The calm before the storm: Undersupplied U.S. table grape market braces for Mexican surge in June

May 20 , 2019

Mexican table grape exports to the U.S. have got off to a sluggish start this year, but with the industry in the Latin American country forecasting a record crop, June looks set to be an exceptionally high volume month.

As of May 13, only around 289,000 boxes had crossed into the U.S.

This figure is little more than 1% of the 22 million boxed forecast this year and a third of the amount shipped by the same date last year, which had a much smaller crop.

According to Sonoran Table Grape Growers Association (AALPUM) president Juan Laborin, only around 4 million boxes will have been harvested by the end of May.

But he anticipates exports will soar in June, with three weeks of 750,000 boxes per day.

“Nogales could see its first 5 million-box grape week ever,” he said.

By contrast, Mexican exports in 2017 – which saw similar volumes to those forecast this year – totaled 9.5 million boxes in May that year, more than double what is expected for the same month this year.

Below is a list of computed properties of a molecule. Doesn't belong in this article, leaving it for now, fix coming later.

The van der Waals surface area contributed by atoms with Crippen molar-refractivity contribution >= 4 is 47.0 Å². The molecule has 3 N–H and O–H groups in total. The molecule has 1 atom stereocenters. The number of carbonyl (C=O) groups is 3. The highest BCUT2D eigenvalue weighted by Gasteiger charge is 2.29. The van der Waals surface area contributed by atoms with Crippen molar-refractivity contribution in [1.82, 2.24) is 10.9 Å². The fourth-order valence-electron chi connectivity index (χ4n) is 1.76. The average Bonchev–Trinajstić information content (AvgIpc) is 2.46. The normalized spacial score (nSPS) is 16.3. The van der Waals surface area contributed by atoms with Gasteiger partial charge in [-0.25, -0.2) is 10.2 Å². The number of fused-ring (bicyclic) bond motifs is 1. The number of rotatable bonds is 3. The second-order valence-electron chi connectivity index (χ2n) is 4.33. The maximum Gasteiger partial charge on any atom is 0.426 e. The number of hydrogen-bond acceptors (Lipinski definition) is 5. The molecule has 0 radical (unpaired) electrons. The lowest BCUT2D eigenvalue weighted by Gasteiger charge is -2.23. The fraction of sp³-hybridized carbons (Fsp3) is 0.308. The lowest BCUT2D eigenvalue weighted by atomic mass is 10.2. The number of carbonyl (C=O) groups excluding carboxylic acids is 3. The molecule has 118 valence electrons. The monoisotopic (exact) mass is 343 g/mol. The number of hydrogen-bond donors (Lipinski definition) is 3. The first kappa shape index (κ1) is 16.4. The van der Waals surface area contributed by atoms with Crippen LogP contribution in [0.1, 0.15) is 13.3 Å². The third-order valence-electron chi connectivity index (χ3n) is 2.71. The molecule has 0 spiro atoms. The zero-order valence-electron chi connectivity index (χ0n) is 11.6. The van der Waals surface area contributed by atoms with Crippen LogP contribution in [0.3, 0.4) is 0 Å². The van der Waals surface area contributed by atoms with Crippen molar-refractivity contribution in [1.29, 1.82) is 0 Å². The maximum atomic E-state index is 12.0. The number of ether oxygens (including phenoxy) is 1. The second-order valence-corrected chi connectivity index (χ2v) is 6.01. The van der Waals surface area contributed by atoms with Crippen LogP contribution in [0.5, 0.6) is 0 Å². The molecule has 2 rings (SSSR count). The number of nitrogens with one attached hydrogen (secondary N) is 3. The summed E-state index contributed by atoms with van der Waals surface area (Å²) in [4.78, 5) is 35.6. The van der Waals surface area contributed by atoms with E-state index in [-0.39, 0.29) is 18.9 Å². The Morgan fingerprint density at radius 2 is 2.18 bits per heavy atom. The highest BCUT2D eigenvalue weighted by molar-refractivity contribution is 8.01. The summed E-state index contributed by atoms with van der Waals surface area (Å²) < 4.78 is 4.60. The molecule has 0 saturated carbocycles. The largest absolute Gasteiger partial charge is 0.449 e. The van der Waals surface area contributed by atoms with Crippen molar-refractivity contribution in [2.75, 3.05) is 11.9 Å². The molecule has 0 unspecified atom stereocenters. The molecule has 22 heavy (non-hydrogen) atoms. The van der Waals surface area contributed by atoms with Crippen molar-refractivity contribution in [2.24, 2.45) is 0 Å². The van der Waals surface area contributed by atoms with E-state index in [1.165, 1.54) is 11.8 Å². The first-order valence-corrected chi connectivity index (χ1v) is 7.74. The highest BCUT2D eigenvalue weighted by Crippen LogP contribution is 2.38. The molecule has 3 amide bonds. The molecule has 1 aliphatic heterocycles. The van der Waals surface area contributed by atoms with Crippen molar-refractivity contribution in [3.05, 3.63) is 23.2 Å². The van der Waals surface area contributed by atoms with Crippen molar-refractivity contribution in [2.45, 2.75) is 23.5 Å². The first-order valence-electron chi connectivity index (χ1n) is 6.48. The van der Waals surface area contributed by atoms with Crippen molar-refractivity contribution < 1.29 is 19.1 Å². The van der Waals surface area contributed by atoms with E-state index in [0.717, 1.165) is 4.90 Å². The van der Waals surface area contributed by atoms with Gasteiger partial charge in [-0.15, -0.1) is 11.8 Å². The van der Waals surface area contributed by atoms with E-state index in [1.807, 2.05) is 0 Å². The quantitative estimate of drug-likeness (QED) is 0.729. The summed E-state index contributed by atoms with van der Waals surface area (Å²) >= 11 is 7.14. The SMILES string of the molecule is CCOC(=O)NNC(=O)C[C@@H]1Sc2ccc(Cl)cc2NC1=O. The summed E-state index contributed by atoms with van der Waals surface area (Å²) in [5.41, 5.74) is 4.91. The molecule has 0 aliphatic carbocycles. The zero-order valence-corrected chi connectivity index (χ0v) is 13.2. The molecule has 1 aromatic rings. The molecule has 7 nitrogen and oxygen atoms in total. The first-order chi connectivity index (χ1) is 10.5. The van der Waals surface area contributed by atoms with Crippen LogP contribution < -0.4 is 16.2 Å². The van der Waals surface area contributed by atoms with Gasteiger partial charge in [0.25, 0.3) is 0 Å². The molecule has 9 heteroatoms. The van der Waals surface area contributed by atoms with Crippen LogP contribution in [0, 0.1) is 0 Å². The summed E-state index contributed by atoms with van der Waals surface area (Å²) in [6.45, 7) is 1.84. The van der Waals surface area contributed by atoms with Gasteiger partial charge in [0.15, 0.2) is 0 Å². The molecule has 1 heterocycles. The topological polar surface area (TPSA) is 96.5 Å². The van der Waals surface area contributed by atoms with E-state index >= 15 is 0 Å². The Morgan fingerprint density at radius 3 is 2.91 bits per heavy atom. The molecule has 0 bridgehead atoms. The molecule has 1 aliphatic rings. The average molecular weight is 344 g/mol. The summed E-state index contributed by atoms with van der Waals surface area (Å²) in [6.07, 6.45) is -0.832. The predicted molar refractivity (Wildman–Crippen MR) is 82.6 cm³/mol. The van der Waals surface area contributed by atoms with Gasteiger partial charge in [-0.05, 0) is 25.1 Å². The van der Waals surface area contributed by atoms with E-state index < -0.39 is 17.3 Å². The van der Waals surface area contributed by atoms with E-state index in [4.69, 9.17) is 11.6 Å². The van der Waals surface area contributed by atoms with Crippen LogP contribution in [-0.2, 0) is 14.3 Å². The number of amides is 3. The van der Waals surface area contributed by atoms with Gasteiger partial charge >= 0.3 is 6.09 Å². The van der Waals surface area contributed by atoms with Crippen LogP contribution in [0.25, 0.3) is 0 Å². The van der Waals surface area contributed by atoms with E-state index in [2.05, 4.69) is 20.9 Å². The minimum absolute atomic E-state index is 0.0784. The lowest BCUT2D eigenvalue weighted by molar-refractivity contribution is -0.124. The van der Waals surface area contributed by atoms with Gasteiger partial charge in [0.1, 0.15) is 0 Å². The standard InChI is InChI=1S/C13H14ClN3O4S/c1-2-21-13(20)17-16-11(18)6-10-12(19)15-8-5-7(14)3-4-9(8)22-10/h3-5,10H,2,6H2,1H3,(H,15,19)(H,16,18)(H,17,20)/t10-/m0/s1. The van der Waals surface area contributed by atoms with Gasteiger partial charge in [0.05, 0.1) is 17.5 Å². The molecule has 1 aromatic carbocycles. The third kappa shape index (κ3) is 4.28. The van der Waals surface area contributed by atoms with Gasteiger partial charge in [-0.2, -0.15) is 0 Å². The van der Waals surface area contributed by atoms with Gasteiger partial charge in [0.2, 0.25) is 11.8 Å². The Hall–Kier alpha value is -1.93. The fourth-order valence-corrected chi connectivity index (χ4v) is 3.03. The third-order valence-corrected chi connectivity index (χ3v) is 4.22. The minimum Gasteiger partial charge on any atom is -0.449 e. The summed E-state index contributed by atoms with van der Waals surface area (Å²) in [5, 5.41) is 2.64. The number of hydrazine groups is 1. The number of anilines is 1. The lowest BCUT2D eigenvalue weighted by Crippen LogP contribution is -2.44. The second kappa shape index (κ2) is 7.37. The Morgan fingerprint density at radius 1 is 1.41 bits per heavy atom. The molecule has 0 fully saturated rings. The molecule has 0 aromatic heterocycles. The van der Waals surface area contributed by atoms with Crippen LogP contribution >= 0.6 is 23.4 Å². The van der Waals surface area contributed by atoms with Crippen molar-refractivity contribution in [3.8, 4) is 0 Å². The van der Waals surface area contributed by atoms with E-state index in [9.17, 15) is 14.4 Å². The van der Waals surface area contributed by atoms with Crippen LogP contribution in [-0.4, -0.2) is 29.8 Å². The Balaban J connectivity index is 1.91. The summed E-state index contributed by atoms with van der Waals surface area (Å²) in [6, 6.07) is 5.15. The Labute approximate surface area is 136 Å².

John Pandol, special projects director of California-based table grape company Pandol Bros said it was important for the industry to be prepared for the upcoming surge of fruit.

“We are preparing to handle one of the most concentrated harvests ever. For both sales and operations, we’ll be sleeping with our combat boots on,” he said.

“As a marketing and sales issue, the size of the crop is not as much of a challenge as the rate of harvest.”

He added that cold chain capacity is up to the task, with numerous new cold storage facilities having been built in Nogales and growing regions over the last few years.

Mexican table grapes – mainly from Sonora, but also some smaller volumes from Jalisco – are coming into a hungry market.

Pandol said that although there were still some Chilean grapes available – mainly the late-season Crimson seedless – white seedless volumes are virtually nonexistent and supplies in general are low across the board.

“Certainly, there’s a gap in the market. It’s undersupplied, and most people expected there to be a few more grapes around. Chile is present but not as robustly as we had assumed and in the past, and Mexico, of course, is late,” Pandol said. “Volumes are limited and prices are very high.”

Chileans grapes throughout the season have also been of a better condition in general this year compared to last year, with not nearly as much repacking taking place and improved performance at retail, he said.

As for California grapes, Pandol said that the Coachella Valley will likely pack around 4 or 5 million boxes in June, with the San Joaquin Valley to get underway in July and another high volume crop expected.

 

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